The bottles are filled with olives of the appropriate size, transported to the lye treatment and washing area, and the olives are covered with a lye solution. The concentration of lye used for treating green olives to hydrolyze the bitter glucoside, oleuropein, varies between 0.9 and 1.25% as used in California. Stronger lye solutions must be used very carefully, for they frequently cause softening and blistering, as well as undesirable skin sloughing with all varieties.
Fruit treated during the early part of the season (September 15 to October 15) is prone to blistering when a gaseous fermentation starts because the skin has separated from the flesh due to lye temperature and, if the skin remains intact, gas formation causes a blister to form. This form of blister formation, commonly known as “fish-eye” spoilage.
Cooling of the lye solution and/or olives is indicated. The practice in the San Joaquin Valley has been to use block ice or a heat-exchanger to cool the lye solutions during the early part of the season when the ambient temperatures still remain high during the day.
The lye is allowed to penetrate about 1/2 to 3/4 of the way to the pits of all varieties treated with the exception of the Barouni. This variety must be treated to the pit, for the flesh, unless so treated, will become an undesirable reddish purple color in the area not exposed to lye and the color will intensify as the acidity of the brine increases. This color change is thought to be caused by a leuco-anthocyanin present in the flesh of the fruit.
The time required for the desired lye penetration varies according to the concentration and temperature of the lye solution and the variety, size, maturity, and temperature of the fruit. However, an attempt is made to maintain a schedule to complete the penetration in 12 to 14 hr.
Formerly, the removal of residual lye by washing and leaching with water was carried out by changing the leaching water every 3 to 6 hr during the day. The interval at night might reach 10 hr between changes of water. The washing-leaching extended for 24 to 48 hr before the olives were brined.
By 1943, the trend was to shorten the washing- leaching period in order to minimize the graying of the color of the fruit. Now, because the number of changes of leaching water has been reduced to 3 or 4 changes in 24 hr, the olives are quite alkaline when brined.
Formerly, the industry used 2 different concentrations of salt when brining olives for the Spanish-type fermentation. The Sevillano variety is susceptible to salt shrivel in brine having more than 5% NaCl. Therefore, the processors started this variety in a low concentration of salt (4.0 to 5%), and then increased the salt in the brine slowly to 7-8% over an indefinite interval.
At present, the majority of all varieties used in the industry are brined with about 10% salt solution which is acidified with enough lactic acid to neutralize the residual lye remaining after the washing-leaching period. Most processors add sufficient acid to the brine to lower the pH of the stabilized olives and brine to a value of between 4.5 and 5.0.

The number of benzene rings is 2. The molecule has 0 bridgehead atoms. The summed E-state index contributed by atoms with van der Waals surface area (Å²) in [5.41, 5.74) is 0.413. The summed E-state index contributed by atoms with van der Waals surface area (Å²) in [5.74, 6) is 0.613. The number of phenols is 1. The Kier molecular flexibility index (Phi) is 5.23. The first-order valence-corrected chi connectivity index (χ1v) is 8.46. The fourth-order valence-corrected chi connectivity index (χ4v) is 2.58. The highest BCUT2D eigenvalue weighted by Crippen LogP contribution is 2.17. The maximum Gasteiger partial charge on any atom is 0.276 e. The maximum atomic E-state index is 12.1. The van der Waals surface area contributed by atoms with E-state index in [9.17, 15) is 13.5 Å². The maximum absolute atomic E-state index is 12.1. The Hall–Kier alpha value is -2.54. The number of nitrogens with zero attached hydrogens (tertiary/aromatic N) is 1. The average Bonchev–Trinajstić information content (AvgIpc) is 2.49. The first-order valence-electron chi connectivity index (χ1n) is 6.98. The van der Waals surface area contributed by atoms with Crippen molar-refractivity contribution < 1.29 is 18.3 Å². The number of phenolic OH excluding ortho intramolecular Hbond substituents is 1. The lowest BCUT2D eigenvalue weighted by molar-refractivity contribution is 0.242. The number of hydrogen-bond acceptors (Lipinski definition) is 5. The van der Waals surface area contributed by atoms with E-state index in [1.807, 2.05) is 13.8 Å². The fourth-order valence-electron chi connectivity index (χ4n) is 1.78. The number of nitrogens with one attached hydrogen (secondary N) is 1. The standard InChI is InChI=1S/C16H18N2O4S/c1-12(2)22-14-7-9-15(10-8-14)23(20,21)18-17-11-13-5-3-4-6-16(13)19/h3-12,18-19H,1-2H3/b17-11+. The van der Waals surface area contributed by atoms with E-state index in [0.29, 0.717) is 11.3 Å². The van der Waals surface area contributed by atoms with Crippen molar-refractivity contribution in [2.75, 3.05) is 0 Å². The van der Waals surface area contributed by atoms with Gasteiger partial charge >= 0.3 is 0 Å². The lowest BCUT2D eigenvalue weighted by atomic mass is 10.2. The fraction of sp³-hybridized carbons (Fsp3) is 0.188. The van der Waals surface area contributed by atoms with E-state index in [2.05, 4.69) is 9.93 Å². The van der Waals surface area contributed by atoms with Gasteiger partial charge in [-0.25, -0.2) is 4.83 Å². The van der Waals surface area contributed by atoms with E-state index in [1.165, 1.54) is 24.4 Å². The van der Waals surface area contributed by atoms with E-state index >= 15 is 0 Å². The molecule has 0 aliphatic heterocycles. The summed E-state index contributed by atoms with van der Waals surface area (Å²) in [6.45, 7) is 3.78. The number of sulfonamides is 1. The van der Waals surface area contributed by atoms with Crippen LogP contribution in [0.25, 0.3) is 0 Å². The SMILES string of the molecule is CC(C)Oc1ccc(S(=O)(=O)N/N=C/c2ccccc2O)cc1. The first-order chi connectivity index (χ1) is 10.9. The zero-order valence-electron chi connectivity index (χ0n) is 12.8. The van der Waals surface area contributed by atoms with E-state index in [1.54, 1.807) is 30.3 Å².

Sometimes glucose (crystalline corn sugar) is added at the time of brining. If this is done, the sugar is added at the rate of 0.45 kg (1 lb) (approximately) per 189.3 liters (50 gal.) of olives and brine. However, the limitation of loss of fermentable materials by use of a much shorter, less rigorous washing and leaching before brining has largely eliminated the need for addition of sugar during the fermentation, especially when the plastic bottle is used.
In normal fermentation of green olives of the Spanish-type, the initial stage of the pickling process is the most important phase. During this stage, lasting up to 14 days, if the brines are not acidified, the original contaminating population of Gram-negative and Gram-positive bacteria is eliminated as the result of acid production, both by themselves and by the developing population of lactic acid bacteria.
Formerly, Leuconostoc mesenteroides and Streptococcus faecalis were always found in low salt fermentations of the Sevillano variety. L. mesenteroides, which dominated the latter phase of the primary stage, as well as the early part of the secondary stage of fermentation, disappeared from the population within 3 or 4 weeks.
Lactobacillus plantarum, a non-gas- forming species, dominated the latter part of the intermediate stage as well as the final stage of fermentation. This species is known to persist in olive brines for more than a year. L. brevis, a gas-forming type, is found in the latter phases of the intermediate stage and is present in appreciable numbers during the final stage of fermentation.
This latter species never approaches the population levels produced by L. plantarum. Furthermore, as shown by Vaughn et al. (1943), L. brevis was never found in the high salt fermentations conducted with the Manzanilla variety. Table 6.5 summarizes the predominating bacterial population trends described, and also shows the accompanying changes in the acidity and pH values.
Pediococci were not found in any of the fermentations described by Vaughn et al. (1943). However, in later studies it was found that Pediococcus cerevisiae may be isolated from olive brines during the last phases of the initial stage of fermentation and the first part of the intermediate stage of fermentation, and then it declines rapidly.
Not all brines of Spanish-type olives contain P. cerevisiae. Also, since all varieties of olives are started in 10% salt brines now, the gas- forming species L. brevis also may not be found in the fermentations. Now, the only lactic acid bacterium sure to be found in all fermentations is L. plantarum.
4. Control of Spanish-type Fermentations: